- "Now, the truth is, life hands all of us setbacks," Clinton said
- The former first lady has kept a relatively low profile since the election
Clinton, who is emerging from relative privacy after her election loss with a series of speeches, credited her family, friends and many of the women she had mentored with giving her the strength to bounce back after losing to Trump.
"Now, the truth is, life hands all of us setbacks," Clinton said, smirking as many in the audience of the Girls Inc. event laughed. "Now, we know that. And if you have lived long enough, you have experienced them, haven't you?"
She added: "Now, I have had my ups and my downs. In the last months I have done my share of sleeping, a little soul searching and reflecting, long walks in the woods and in those moments I am thankful for my own village, my community and family and friends who have supported and encouraged me. I have also been buoyed by the love and support that I have received by the young women I have mentored over my lifetime. They inspire me every day."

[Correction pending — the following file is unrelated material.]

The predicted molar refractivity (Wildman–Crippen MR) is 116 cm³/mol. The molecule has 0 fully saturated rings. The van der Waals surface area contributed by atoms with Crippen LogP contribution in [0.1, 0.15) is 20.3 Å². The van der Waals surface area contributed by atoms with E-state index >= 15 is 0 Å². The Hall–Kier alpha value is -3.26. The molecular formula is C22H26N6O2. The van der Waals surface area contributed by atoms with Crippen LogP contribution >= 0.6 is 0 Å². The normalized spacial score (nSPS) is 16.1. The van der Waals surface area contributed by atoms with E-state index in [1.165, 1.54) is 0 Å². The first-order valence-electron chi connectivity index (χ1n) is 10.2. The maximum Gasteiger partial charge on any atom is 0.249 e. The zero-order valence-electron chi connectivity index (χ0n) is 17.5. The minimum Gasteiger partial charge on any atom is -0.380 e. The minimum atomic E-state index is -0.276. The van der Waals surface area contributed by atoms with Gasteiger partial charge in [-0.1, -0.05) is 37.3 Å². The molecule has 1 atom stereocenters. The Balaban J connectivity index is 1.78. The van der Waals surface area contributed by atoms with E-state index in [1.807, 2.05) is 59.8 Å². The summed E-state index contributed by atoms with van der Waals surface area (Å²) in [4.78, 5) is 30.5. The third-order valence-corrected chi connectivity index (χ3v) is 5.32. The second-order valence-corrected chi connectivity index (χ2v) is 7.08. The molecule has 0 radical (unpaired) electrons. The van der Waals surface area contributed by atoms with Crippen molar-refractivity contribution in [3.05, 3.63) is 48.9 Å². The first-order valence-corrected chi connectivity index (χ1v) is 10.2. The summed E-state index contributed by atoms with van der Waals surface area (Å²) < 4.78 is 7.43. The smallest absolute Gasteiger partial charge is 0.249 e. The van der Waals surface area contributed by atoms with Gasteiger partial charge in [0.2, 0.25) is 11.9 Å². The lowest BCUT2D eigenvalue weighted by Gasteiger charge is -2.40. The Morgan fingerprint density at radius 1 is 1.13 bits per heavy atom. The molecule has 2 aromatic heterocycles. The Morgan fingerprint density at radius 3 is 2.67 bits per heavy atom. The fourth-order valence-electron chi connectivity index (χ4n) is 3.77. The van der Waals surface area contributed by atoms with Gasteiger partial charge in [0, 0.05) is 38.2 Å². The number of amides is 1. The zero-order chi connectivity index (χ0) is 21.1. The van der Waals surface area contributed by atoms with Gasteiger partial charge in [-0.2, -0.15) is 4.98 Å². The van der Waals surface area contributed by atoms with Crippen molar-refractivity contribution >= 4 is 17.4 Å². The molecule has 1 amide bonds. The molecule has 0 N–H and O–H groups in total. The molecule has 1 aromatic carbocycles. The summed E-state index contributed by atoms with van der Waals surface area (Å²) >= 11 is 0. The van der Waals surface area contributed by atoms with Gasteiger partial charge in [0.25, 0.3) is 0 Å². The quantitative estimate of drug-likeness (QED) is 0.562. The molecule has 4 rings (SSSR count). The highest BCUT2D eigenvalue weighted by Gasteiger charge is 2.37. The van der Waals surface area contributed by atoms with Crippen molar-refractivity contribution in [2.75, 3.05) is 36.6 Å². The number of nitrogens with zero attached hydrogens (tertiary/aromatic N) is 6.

Since losing to Trump, Clinton has kept a low profile by keeping her speaking appearances to a minimum. She has yet to sit down for a post-election interview, too.
But Clinton is starting to fill her calendar with speeches and commitments. Clinton will speak Wednesday at an International Women's Day event in Washington and is slated to give a series of speeches in the coming months. Clinton will also publish a new book of personal essays in fall 2017.
The former secretary of state used Tuesday's appearance to herald women in leadership and the need for more women to run for office.
"Let us hope there is a wave of young women running for office in America," Clinton said. "And let's be sure we support them, in every way we can. Let's help them shatter stereotypes and lift each other up."
A number of former Clinton aides have heeded that charge. Amanda Litman, the Clinton campaign's email director, founded Run for Something after Clinton's loss. The group will aim to help recruit, train and fund first-time candidate for office.
Emily's List, a group that backed Clinton's campaign in 2016, has also launched an effort after Clinton's loss to fund first-time women candidates.
"Our work is far from over," Clinton said Tuesday. "In big ways and small, the unfinished business of the 21st Century is the full equality of women."